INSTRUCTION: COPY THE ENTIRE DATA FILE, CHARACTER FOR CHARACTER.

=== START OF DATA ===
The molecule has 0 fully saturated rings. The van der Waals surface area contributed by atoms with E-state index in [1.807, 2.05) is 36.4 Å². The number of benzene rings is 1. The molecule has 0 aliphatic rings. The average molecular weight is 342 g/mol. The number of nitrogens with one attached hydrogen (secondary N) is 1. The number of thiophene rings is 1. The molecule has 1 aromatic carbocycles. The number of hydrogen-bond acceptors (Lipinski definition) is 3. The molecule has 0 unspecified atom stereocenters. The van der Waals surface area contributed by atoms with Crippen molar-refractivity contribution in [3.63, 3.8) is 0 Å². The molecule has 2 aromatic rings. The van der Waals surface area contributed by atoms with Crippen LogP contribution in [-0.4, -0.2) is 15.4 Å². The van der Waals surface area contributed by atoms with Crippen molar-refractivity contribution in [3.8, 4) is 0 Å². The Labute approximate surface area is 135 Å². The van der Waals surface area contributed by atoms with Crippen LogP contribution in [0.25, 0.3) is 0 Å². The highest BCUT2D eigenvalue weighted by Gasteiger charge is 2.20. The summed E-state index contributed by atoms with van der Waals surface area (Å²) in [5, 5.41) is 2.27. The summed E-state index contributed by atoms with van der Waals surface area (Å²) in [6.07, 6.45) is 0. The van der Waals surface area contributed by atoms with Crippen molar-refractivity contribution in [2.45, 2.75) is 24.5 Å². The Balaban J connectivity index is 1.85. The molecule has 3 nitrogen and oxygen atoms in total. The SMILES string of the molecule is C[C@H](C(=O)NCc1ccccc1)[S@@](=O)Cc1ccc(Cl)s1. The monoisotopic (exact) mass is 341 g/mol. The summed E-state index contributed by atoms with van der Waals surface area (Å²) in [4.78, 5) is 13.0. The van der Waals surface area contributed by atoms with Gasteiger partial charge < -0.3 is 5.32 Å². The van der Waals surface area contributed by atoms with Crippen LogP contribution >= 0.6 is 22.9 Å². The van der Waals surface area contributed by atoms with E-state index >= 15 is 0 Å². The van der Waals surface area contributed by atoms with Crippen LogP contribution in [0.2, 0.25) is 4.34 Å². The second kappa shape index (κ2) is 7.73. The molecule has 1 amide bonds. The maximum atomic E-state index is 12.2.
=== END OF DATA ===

The molecule has 0 fully saturated rings. The van der Waals surface area contributed by atoms with E-state index in [1.807, 2.05) is 36.4 Å². The number of benzene rings is 1. The molecule has 0 aliphatic rings. The average molecular weight is 342 g/mol. The number of nitrogens with one attached hydrogen (secondary N) is 1. The number of thiophene rings is 1. The molecule has 1 aromatic carbocycles. The number of hydrogen-bond acceptors (Lipinski definition) is 3. The molecule has 0 unspecified atom stereocenters. The van der Waals surface area contributed by atoms with Crippen molar-refractivity contribution in [3.63, 3.8) is 0 Å². The molecule has 2 aromatic rings. The van der Waals surface area contributed by atoms with Crippen LogP contribution in [-0.4, -0.2) is 15.4 Å². The van der Waals surface area contributed by atoms with Crippen molar-refractivity contribution in [3.8, 4) is 0 Å². The Labute approximate surface area is 135 Å². The van der Waals surface area contributed by atoms with Crippen LogP contribution in [0.25, 0.3) is 0 Å². The highest BCUT2D eigenvalue weighted by Gasteiger charge is 2.20. The summed E-state index contributed by atoms with van der Waals surface area (Å²) in [5, 5.41) is 2.27. The summed E-state index contributed by atoms with van der Waals surface area (Å²) in [6.07, 6.45) is 0. The van der Waals surface area contributed by atoms with Crippen molar-refractivity contribution in [2.45, 2.75) is 24.5 Å². The Balaban J connectivity index is 1.85. The molecule has 3 nitrogen and oxygen atoms in total. The SMILES string of the molecule is C[C@H](C(=O)NCc1ccccc1)[S@@](=O)Cc1ccc(Cl)s1. The monoisotopic (exact) mass is 341 g/mol. The summed E-state index contributed by atoms with van der Waals surface area (Å²) in [4.78, 5) is 13.0. The van der Waals surface area contributed by atoms with Gasteiger partial charge < -0.3 is 5.32 Å². The van der Waals surface area contributed by atoms with Crippen LogP contribution >= 0.6 is 22.9 Å². The van der Waals surface area contributed by atoms with E-state index >= 15 is 0 Å². The van der Waals surface area contributed by atoms with Crippen LogP contribution in [0.2, 0.25) is 4.34 Å². The second kappa shape index (κ2) is 7.73. The molecule has 1 amide bonds. The maximum atomic E-state index is 12.2.